Rick Riordan’s plunge into ancient Egyptian mythology, twenty-first century-style, begins with a warning: “The following is a transcript of a digital recording. . . It seems impossible that the two young narrators are telling the truth, but you, the reader, must decide for yourself.” Fourteen-year-old Carter Kane and his twelve-year-old sister, Sadie Kane, take turns, two chapters at a time, in relating the earthshaking turn their lives have taken since last Christmas Eve. Carter is first, in “A Death at the Needle,” speaking directly to us:
“We only have a few hours, so listen carefully. If you’re hearing this story, you’re already in danger. Sadie and I might be your only chance. . . Okay, Sadie is telling me to stop stalling and get on with the story. Fine. I guess it started in London, the night our dad blew up the British Museum.”
As Carter and Sadie quickly discover, the blood of the pharaohs runs through their veins, and they are the most powerful royal children to be born in centuries. Can they summon enough magic to rescue their father and reconcile the gods with the Per Ankh, the House of Life, before Set—the Red Lord, the evil god of chaos—destroys North America and more? Their ensuing race takes them to their Uncle Amos’s invisible mansion in Brooklyn, New York; to the top of the Washington Monument; to Graceland, Elvis’s estate in Memphis; and to Camelback Mountain in Phoenix, Arizona, where Set is building a massive red pyramid. The Demon Days are here and Carter and Sadie have only five days to fend off or befriend a host of gods, demons, and other magical creatures that can’t wait to kill them, and bring back order to the universe.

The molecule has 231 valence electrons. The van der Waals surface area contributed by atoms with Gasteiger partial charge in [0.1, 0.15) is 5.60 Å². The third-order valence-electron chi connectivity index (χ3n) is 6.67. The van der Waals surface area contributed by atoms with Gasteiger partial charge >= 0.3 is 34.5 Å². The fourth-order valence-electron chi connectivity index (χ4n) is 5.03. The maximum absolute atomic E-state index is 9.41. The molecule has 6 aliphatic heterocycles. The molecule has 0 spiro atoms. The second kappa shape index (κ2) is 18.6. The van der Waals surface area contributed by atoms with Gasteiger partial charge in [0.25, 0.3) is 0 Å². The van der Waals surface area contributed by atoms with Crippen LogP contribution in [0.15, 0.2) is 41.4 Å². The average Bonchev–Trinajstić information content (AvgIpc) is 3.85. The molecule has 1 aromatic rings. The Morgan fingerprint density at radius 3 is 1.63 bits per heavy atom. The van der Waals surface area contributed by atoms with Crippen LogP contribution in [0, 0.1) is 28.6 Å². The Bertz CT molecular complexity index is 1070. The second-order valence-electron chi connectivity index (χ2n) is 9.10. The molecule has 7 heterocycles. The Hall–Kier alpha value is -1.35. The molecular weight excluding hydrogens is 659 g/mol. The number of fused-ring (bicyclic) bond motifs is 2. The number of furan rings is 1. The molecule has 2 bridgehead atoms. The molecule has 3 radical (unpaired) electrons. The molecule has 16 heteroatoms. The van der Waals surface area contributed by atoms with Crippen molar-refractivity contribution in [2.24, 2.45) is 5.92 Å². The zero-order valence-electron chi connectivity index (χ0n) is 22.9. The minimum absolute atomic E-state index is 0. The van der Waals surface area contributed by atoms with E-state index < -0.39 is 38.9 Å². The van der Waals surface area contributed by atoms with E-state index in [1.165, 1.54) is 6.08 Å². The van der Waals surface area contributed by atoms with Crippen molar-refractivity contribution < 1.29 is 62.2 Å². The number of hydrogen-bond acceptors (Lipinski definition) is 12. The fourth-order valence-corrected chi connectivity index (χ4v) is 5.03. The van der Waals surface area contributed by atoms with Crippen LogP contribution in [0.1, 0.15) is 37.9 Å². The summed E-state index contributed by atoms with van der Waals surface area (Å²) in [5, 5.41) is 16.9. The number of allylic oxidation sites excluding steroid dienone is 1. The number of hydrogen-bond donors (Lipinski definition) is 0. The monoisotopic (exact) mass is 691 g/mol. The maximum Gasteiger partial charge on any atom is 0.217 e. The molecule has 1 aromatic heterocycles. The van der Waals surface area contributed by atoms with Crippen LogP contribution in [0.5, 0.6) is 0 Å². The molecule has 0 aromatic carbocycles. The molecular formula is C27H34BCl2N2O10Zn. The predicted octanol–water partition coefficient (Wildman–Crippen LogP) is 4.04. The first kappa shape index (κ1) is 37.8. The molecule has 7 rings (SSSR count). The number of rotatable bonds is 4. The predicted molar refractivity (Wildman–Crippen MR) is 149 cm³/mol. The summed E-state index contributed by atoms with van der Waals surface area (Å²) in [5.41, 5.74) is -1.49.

Tremendously inventive, exhilarating, and just plain fun, this is nonetheless a challenging read, integrating a weighty dose of Egyptian mythology into the Kane kids’ sassy narratives.
TIPS & EXTRAS
Go to http://disney.go.com/disneybooks/kanechronicles/ and look for the Egyptian Event Kit. There you can print out a helpful chart describing each of the many gods and magicians you meet in The Red Pyramid, which is, well, a godsend if you’re having trouble keeping them all straight. (Guaranteed, Riordan’s tenacious fans will read the book more than once, which will help them decipher the arc of the Kane kids’ complicated quest.) On the Web site, you can also play the Red Pyramid Puzzle, and download and listen to chapter one of the audio book. Book Two of the trilogy won’t be out until 2011?! It’s going to be a long wait, so, in the meantime, why not brush up on all things ancient Egyptian at your library?
Reviewed by JF.
THEMES: ADVENTURE & ADVENTURERS. BROTHERS AND SISTERS. GODS AND GODDESSES. MAGIC & MAGICIANS.
Hyperion Book CH, 2010
Suggested Ages: 10 and Up